Born in Brooklyn on September 11, 1943, Mickey Hart soon made the move to California with his family. While growing up in San Carlos, on the San Francisco peninsula, Hart helped out in his father’s percussion store on occasion. This, combined with a chance encounter with a world-famous percussionist, fueled Hart’s love for the drums. While attending grade school, Hart and the other children were treated to a special performance by famed Nigerian drummer Babatunde Olatunji. As was the norm for many of Olatunji’s school performances, the drummer allowed the children to come to the stage and try out the drums. Hart was one of the kids that took Olatunji up on his offer, and he was never the same again.
Hart joined the Grateful Dead in September of 1967, while in his mid-twenties. The Dead had spent the past couple of years gaining a steady following in the Bay Area, and by the time Hart joined up were considered, along with Jefferson Airplane, hometown heroes. Hart, along with fellow drummer Bill Kreutzmann, formed a unique drumming duo within the band. While Kreutzmann kept the rhythm moving with rolling, jazz-inspired beats, Hart would opt to throw in odd fills, or play various percussion instruments (bongos, congas, etc.) to heighten the sound — a testament to his never-ending love for African rhythms coupled with jazz and marching techniques.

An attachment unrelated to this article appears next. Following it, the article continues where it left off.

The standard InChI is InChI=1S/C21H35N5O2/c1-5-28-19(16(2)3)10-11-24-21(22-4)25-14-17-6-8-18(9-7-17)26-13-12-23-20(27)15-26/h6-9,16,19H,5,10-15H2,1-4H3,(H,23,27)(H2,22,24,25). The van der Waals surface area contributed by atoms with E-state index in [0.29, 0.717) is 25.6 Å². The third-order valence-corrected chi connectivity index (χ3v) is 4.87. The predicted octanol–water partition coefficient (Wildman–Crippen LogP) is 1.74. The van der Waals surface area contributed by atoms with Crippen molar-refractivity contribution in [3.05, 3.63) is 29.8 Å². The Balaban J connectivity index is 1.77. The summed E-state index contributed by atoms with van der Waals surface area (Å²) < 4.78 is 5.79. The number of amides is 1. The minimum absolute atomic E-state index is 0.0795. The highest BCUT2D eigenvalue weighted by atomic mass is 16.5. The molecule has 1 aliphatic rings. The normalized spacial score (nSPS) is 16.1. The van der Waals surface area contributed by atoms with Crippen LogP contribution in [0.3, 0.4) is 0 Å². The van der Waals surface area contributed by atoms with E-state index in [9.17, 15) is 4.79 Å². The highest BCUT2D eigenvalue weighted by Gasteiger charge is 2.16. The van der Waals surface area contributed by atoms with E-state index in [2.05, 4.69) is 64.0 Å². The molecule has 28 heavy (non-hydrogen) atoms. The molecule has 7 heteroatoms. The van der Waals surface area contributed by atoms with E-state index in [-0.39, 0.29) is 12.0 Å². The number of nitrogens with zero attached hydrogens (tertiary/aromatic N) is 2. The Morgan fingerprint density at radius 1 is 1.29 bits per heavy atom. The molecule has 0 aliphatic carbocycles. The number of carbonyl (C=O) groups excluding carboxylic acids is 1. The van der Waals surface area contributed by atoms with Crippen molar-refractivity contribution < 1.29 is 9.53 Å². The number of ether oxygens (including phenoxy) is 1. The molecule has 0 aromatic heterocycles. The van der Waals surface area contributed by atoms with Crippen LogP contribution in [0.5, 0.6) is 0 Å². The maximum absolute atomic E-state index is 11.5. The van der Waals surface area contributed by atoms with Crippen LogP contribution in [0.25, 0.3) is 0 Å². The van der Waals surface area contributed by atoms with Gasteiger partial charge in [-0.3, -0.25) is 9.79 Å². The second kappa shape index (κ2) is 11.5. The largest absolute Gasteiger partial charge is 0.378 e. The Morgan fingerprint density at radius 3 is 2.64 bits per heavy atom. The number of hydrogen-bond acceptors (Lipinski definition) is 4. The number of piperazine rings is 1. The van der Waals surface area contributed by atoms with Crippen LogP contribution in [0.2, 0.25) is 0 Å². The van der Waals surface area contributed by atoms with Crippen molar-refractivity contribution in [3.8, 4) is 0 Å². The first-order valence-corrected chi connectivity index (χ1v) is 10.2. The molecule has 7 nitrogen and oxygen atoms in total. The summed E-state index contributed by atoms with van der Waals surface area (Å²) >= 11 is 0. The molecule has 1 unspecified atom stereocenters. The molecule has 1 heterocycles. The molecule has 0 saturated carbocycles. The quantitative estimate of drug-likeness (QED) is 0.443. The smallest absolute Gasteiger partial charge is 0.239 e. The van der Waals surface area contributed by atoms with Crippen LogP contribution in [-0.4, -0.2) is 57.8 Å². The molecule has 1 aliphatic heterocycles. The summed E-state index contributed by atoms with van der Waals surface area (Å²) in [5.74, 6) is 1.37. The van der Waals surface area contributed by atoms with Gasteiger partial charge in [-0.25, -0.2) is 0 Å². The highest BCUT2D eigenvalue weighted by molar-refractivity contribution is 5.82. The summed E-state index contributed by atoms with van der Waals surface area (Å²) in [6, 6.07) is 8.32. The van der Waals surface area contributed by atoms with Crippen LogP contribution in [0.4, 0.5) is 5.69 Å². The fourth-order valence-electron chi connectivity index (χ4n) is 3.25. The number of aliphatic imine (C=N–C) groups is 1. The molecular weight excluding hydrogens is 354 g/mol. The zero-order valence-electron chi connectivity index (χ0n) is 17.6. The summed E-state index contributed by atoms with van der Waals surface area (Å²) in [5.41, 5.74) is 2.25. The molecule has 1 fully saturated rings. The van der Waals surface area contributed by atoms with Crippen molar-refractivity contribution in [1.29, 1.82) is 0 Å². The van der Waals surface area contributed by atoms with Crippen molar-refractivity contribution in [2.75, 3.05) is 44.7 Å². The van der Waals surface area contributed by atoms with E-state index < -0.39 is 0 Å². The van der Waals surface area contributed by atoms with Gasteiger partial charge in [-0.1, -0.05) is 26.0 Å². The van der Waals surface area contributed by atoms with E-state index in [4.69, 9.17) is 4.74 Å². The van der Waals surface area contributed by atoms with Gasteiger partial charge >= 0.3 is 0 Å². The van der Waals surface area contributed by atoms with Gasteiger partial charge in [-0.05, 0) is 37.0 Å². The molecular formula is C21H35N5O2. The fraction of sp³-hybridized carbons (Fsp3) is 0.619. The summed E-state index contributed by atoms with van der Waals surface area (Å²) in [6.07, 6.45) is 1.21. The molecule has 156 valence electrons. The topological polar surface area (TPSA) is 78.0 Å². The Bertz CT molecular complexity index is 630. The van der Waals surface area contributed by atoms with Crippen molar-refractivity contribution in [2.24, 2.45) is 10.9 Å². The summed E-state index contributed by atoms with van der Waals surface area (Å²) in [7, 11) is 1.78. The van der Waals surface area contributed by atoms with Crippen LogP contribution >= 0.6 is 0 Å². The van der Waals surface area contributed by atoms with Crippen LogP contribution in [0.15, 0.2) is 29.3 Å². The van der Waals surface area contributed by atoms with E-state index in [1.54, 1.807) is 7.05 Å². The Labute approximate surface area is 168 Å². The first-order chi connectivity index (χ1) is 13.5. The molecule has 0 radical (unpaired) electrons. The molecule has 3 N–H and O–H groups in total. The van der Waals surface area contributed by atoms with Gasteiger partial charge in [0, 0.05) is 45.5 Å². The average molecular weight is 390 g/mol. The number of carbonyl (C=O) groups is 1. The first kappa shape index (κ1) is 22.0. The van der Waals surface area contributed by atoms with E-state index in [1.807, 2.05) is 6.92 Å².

In 1971 Hart left the Grateful Dead to focus on solo material, but rejoined the band permanently in 1974 until their break-up in 1995 after the death of frontman Jerry Garcia. Since then Hart has toured with the remaining members of the band under the names The Other Ones and The Dead. Hart has also written numerous best-selling books on drumming, won the first-ever Best World Music Album Grammy Award in 1991 for his album Planet Drum, which was also noted for having a remained at the #1 spot on the Billboard chart for 26 straight weeks.